With Oracle Solaris Zones, administrators can rapidly provision enterprise applications in secure, isolated environments of the same instance of the operating system. Fully integrated with the operating system, Oracle Solaris Zones is an efficient virtualization solution with zero performance overhead and a minimal disk footprint. Administrators can quickly configure or clone new environment, and deploy applications faster. Each zone contains a complete application environment and allows administrators to control different resources such as CPU, memory, networking and storage.
Network virtualization and resource management allows for more efficient sharing of network resources, enhancing the ability to consolidate server workloads. Integrated into the operating system, the basic building blocks of virtual network interface controllers (VNICs), virtual switches, VLANs, and link aggregation and IPMP, entire distributed network environments can be created on a single system lowering costs and management complexity.
Network resource management ensures organizations can meet quality of service goals, by setting bandwidth limits, or assigning specific CPU resource to different network traffic or network flows. These flows can be classified by IP address, port number, transport protocol or other attributes.
Additionally, now with Oracle Solaris 11, Zones will get exclusive IP stacks by default, which means the zone administrators can individually control it's network parameters like the routing table and NDD variables.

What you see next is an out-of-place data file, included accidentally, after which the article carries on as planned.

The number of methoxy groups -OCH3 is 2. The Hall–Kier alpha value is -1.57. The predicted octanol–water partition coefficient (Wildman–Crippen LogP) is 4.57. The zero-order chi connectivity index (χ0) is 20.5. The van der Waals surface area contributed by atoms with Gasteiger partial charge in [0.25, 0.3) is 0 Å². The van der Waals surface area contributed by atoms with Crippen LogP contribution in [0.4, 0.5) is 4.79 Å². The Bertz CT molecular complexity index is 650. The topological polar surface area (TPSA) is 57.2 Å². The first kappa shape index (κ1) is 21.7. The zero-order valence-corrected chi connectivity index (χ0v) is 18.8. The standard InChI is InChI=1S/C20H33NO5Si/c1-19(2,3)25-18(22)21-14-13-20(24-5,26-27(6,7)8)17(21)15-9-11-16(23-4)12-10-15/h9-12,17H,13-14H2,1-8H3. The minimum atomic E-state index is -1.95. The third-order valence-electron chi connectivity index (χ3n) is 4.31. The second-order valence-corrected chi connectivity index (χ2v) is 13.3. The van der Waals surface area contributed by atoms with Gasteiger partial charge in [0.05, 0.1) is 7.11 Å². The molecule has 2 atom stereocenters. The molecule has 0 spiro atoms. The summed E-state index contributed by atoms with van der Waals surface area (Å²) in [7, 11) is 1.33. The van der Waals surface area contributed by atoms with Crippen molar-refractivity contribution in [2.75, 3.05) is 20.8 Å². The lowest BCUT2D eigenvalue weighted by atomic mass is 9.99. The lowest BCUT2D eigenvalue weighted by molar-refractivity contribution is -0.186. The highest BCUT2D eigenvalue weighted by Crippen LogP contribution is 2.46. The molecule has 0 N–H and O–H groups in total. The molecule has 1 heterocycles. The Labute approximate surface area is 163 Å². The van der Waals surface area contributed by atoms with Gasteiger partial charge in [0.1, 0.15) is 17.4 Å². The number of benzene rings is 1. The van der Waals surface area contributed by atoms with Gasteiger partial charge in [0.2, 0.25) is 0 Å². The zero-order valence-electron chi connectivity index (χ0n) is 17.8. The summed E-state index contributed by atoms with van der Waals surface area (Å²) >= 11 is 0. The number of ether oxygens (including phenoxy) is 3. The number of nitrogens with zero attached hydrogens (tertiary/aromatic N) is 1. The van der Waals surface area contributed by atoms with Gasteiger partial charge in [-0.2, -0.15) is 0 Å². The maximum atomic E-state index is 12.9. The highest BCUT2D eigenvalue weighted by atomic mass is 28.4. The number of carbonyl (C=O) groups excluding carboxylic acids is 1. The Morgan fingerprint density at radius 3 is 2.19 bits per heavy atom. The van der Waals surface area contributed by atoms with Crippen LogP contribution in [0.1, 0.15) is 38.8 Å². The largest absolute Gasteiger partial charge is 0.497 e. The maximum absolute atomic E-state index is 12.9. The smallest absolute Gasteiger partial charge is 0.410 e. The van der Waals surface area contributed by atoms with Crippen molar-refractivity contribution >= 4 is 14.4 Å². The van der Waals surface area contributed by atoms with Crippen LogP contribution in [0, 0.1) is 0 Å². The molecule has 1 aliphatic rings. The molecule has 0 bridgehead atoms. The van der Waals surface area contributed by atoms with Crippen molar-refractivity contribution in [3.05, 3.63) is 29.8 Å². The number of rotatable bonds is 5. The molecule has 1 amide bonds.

Image Packaging System (IPS) is a new network based package management system that spans the software lifecycle, addressing software installation, updates, system upgrades, and the removal of software packages. IPS helps to reduce the complexity of managing software in the data center by integrating complex patch management with automatic software version and dependency checking that also spans virtualized environments.
Oracle Solaris 11 takes advantage of new processor designs, like in the T4 systems, that allow dynamic allocation of hardware resources to provide boosts in performance should business events warrant this need. Critical threads, new to Oracle Solaris 11, allows applications to activate these performance boosts that help to guarantee exclusive access to specific hardware resources.
An important part of running your applications on Oracle Solaris is that we understand businesses need to rely on their applications for a long time.
Oracle Solaris has a Binary Compatibility Guarantee in place that states that we guarantee that applications that run on Oracle Solaris 2.3 or later will run on any newer Oracle Solaris version including Oracle Solaris 11. Oracle Solaris has an Application Binary Interface (ABI) which is kept stable so that if an application written to it, which most applications are, the application keeps on working on newer versions of Oracle Solaris. Additionally, the Oracle Solaris Preflight Application Checker tool can help you to determine the Oracle Solaris 11 readiness of an application by analyzing a working application on Oracle Solaris 10.
The two key things this allows you to do: One is move your application from an older version of Oracle Solaris to a newer version, like Oracle Solaris 11; The second is move your application between a smaller SPARC or x86 system to a larger one of the same architecture, to allow it to scale up or down depending on the business needs.